Der Fuchs von Glenarvon (The Fox of Glenarvon), 1940 by Fergal Lenehan

Published in 20th-century / Contemporary History, General, Issue 6 (Nov/Dec 2011), Reviews, The Emergency, Volume 19

Irish aristocrat Baron John Ennis of Loweland (Karl Ludwig Diehl) and Gloria (Russian-born Olga Tschechowa), wife of Grandison, the local English ‘justice of the peace’, but secretly working for the rebels.

Irish aristocrat Baron John Ennis of Loweland (Karl Ludwig Diehl) and Gloria (Russian-born Olga Tschechowa), wife of Grandison, the local English ‘justice of the peace’, but secretly working for the rebels.

Groups of Irish nationalists, lighted torches in hand, stride forward and are joined by other Irish nationalists singing in unison about the virtues of ‘freedom’. The scene segues into black-and-white images of the sea hurtling into cliffs and the tide encroaching upon a beach, the ‘freedom’ chorus continuing. Yet the refrain is actually concerned with freiheit, the voices are singing in German and the sea that dominates the screen is in reality the Baltic Sea, not the Atlantic Ocean or the Irish Sea. Thus ends Der Fuchs von Glenarvon (The Fox of Glenarvon), an anti-British and pro-Irish Nazi propaganda film released in cinemas, to wide popular acclaim, throughout Germany in 1940.  National Socialist propaganda features were often ‘historical’, and usually the history of other nations was twisted in order to serve contemporaneous purposes, legitimising new racial policies, especially anti-Semitic laws, military actions and German nationalist ideology. From 1940 onwards a small number of anti-British films were produced that raided the histories of various countries from South Africa to Ireland.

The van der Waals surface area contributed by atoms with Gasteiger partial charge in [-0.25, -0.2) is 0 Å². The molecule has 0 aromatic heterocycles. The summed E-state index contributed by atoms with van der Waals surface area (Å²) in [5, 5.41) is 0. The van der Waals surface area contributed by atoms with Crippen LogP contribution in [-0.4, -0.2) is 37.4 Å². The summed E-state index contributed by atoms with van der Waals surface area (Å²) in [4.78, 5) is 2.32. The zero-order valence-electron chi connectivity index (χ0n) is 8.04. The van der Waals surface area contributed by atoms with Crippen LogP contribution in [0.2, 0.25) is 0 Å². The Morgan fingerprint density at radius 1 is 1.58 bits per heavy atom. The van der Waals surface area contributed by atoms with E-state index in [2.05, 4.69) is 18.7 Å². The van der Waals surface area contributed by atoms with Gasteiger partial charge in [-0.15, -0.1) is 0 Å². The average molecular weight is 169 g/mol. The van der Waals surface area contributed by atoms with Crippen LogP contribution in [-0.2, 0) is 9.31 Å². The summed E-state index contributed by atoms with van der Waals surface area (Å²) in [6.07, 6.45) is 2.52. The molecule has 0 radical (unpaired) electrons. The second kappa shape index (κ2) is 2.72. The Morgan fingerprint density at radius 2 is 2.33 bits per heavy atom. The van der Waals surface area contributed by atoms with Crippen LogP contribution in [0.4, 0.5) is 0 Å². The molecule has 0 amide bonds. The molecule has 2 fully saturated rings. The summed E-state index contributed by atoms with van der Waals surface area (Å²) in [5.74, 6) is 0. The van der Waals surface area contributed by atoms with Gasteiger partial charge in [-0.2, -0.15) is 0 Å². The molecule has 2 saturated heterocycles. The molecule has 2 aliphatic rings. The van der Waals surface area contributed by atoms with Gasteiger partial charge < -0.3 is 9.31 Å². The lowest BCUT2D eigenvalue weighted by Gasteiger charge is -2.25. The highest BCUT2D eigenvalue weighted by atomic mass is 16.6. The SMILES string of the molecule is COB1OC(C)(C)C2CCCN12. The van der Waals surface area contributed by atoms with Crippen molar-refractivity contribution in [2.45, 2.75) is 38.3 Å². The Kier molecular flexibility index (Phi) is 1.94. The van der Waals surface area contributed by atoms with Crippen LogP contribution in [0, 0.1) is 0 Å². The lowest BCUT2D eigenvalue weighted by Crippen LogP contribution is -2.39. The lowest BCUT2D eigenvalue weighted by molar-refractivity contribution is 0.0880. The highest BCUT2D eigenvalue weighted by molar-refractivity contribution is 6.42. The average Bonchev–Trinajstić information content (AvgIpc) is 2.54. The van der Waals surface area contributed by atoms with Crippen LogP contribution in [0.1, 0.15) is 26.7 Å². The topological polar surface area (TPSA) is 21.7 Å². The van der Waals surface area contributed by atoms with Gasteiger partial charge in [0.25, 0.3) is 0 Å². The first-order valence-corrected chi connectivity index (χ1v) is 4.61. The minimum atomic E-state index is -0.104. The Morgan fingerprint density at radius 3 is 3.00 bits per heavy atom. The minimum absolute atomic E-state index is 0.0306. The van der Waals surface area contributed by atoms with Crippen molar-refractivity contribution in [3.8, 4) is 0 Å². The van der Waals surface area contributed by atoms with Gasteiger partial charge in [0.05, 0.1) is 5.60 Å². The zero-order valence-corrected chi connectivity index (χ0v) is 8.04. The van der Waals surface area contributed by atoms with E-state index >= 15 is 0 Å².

A secret meeting of ‘Ribbonmen’, who decide that they want to better the roads with the bones of their English enemies.

A secret meeting of ‘Ribbonmen’, who decide that they want to better the roads with the bones of their English enemies.

Max W. Kimmich, who had earlier made silent movies for Universal in Hollywood, directed The Fox of Glenarvon; he was also the brother-in-law of Nazi propaganda minister Joseph Goebbals. The film was shot in late 1939 and early 1940 and was based on a novel by a now-unknown author called Nicola Rhon. The German Baltic island of Hiddensee doubled for Ireland in external scenes, while internal scenes were shot in studio in Berlin. The Fox of Glenarvon featured some of Nazi Germany’s biggest stars. Principal among them was Russian-born Olga Tschechowa, a niece of the playwright Anton Chekov, who plays the main female role of the Irishwoman Gloria. Tschechowa mostly appeared in lighter entertainment that was often set in Habsburg Austria and in which her Slavic pronunciation of German words did not appear out of place. She vied with Zarah Leander—also, oddly enough, a non-German originally from Sweden—for the title of National Socialist cinema’s leading female star. Ferdinand Marian was cast as the devious English ‘justice of the peace’. Marian had built a career on playing ‘bad guys’ and would, six months later, star in the infamous anti-Semitic film Jud Süß. While Rhon’s novel, upon which the film is only very roughly based, was set in County Galway, the film version plays out in an unnamed Irish rural seaside area. Rebel prisoners, however, are sent to prison in Belfast, while at one stage reference is made to an atrocity occurring in a village in County Roscommon. The film-makers were definitely not overly concerned with rooting the movie in any very tangible Irish reality. The text that appears at the beginning of the film sets out the black-and-white propagandistic ‘politics’ of the piece: